"To be able to circulate factual information quickly, succinctly, that creates a more educated community," Selma Mayor James Perkins Jr. said in an interview ahead of Sunday.

Selma University's president, Stanford Angion, echoed that, saying, "I'm excited because digital equity and being able to reach people in real time is really going to be significant, I think, in increasing voter participation."

Vice President Kamala Harris walks with Al Sharpton as she joins a march across the Edmund Pettus Bridge to commemorate the 59th anniversary of "Bloody Sunday" in Selma, AL, Mar. 3, 2024.
Saul Loeb/AFP via Getty Images

Harris, the nation's first Black vice president, is a key figure in the administration's efforts to pass more voting rights legislation -- which that hasn't moved out of the Senate because it lacks the support of 10 Republicans to overcome the body's filibuster rule.

Democrats say the bill would restore a provision requiring states and municipalities with a history of voter discrimination to obtain federal "preclearance" before changing voting laws.

Conservatives oppose what they call federal intrusion into state-run elections.

Biden and Harris have made democracy and individual rights key parts of their campaign message while seeking to draw a contrast with Trump, who has been hammering the White House over high inflation, immigration and foreign policy.

The Biden-Harris campaign has fired back, arguing Trump, who looks likely to soon clinch the 2024 Republican nomination, is an anti-democratic candidate while pointing to his role in ending Roe v. Wade's guarantees to abortion access.

Harris repeatedly raised that argument in her speech on Sunday, bemoaning restrictions on abortion, book bans in schools and anti-transgender legislation, among other things.

"Fundamental freedoms, under assault," she said. "The freedom to vote, the freedom from fear, violence and harm. The freedom to learn, the freedom to control one's own body and the freedom to just simply be."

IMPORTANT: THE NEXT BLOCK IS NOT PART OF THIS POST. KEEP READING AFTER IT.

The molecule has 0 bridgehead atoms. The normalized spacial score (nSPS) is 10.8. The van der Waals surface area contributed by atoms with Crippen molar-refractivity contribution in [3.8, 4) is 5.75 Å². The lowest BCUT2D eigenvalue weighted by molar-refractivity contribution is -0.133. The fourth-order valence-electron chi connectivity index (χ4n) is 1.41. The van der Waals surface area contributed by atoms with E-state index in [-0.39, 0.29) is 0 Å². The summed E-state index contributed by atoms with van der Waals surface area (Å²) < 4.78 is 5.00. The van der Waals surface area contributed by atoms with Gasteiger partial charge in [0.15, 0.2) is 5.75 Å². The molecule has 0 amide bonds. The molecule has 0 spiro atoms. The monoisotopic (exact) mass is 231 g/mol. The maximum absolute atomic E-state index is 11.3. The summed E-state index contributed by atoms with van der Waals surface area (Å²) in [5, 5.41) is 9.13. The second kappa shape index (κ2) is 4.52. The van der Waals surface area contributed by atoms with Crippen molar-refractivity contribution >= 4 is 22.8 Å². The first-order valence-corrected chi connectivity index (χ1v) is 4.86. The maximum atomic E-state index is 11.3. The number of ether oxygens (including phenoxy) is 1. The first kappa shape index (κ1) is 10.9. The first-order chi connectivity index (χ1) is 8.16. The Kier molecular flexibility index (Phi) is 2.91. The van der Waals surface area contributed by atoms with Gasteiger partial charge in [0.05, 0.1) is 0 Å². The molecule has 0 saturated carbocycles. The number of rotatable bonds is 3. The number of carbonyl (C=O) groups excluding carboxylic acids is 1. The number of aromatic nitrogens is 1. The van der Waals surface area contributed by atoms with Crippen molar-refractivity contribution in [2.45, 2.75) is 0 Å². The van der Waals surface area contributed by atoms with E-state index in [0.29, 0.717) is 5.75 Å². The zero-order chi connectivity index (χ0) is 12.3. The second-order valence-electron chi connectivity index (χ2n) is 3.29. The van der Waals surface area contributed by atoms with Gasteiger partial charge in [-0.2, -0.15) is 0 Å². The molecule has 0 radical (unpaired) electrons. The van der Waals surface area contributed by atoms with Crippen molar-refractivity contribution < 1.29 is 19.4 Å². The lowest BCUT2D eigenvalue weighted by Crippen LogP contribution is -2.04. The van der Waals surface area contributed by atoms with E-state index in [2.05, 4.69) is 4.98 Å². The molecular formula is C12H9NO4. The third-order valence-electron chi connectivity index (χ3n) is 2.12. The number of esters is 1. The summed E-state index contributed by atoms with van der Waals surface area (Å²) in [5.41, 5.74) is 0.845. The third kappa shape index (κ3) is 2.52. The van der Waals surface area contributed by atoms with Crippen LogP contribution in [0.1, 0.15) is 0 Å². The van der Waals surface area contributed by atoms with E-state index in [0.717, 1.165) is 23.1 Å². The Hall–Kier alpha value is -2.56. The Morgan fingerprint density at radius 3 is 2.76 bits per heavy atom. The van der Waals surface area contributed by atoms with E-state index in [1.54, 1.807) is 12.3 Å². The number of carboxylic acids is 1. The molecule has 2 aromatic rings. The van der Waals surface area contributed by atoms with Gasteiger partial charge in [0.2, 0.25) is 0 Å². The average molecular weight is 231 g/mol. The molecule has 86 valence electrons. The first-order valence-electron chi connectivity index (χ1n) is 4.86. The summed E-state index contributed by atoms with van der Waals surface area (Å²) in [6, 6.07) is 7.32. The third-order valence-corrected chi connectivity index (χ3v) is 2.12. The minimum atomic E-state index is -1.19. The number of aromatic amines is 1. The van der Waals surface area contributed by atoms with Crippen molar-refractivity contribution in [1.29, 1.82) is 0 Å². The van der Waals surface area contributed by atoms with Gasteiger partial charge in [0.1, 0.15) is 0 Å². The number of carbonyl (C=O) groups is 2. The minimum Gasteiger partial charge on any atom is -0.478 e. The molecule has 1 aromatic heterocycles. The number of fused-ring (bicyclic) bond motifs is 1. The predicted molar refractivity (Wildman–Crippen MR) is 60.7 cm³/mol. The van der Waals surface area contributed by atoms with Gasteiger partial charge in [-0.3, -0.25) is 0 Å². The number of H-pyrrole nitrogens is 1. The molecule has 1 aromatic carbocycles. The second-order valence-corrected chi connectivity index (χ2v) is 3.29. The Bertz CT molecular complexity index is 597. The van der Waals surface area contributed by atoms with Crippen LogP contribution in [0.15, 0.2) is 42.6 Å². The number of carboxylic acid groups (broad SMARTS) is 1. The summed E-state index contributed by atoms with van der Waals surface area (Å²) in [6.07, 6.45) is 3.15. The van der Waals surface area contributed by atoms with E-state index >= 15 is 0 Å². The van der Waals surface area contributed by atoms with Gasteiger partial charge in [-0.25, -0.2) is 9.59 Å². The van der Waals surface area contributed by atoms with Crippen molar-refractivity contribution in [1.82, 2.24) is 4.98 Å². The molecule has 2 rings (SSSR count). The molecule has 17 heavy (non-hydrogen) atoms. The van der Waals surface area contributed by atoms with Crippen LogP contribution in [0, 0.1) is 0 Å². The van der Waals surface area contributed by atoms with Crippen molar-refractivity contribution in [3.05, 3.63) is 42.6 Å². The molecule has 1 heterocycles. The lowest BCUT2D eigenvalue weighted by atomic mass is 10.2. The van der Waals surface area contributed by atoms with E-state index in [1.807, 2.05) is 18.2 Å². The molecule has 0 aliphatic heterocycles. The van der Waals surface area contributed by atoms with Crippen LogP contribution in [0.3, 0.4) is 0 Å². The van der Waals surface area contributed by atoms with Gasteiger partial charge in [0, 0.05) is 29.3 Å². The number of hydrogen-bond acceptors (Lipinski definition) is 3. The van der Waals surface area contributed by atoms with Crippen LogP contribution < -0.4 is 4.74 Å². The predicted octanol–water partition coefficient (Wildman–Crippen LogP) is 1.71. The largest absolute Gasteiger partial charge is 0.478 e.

"What kind of country do we want to live in?" Harris said, adding, "We each have the power to answer that question with our voice, with our feet and with our vote."

Perkins, the Selma mayor, likewise called out the scrutiny of diversity and inclusion efforts and new restrictions on ballot access.

"This is really a dangerous time. And this is a very disenfranchising moment for us," he said in his interview ahead of Sunday. "I don't know that people really fully understand how critical this is. But it is something that we really need to be paying attention to."

The vice president's appearance in Selma comes a day after a New York Times and Siena College poll continued to show trouble for Biden in a hypothetical rematch with Trump, the latest in a long string of poor polling for him -- but his campaign threw cold water on that.

"Polling continues to be at odds with how Americans vote, and consistently overestimates Donald Trump while underestimating President Biden," communications director Michael Tyler argued in a statement.

In addition to spearheading voting rights for the Biden administration, Harris has become its main messenger on abortion rights in the wake of the Supreme Court reversing Roe two years ago. She raised the issue on Sunday, given the relevancy in Alabama after the state Supreme Court upended access to in vitro fertilization by ruling last month that embryos are children under the law.

Lawmakers there, including many Republicans, are pushing to enact new legislation to provide protections for IVF treatments.

Harris launched a "reproductive rights tour" on the 51st anniversary of the Roe decision in battleground Wisconsin, where first lady Jill Biden was on Sunday to promote the "Women for Biden-Harris" program and warn against Trump by name.

Alabama is one of 16 states and territories that will vote on Super Tuesday. It's also the home state of Sen. Katie Britt, who will deliver the State of the Union response for Republicans on Thursday.

Biden, who traveled to Selma last year, posted on social media about the anniversary on Sunday.

"Fifty-nine years ago, brave Americans sought to cross a bridge named after a Klansman in Selma, Alabama, to reach the other side of justice," he wrote. "Today and every day, we honor that legacy by fighting to protect the right to vote and uphold the integrity of our elections."

While there have been calls over the years to rename the site, the late Rep. Lewis co-authored an article with Sewell in The Selma Times-Journal in 2015 in favor of keeping the name.

"Keeping the name of the bridge is not an endorsement of the man who bares its name but rather an acknowledgment that the name of the bridge today is synonymous with the Voting Rights Movement which changed the face of this nation and the world," they wrote.

ABC News' Tesfaye Negussie and Dhanika Pineda contributed to this report.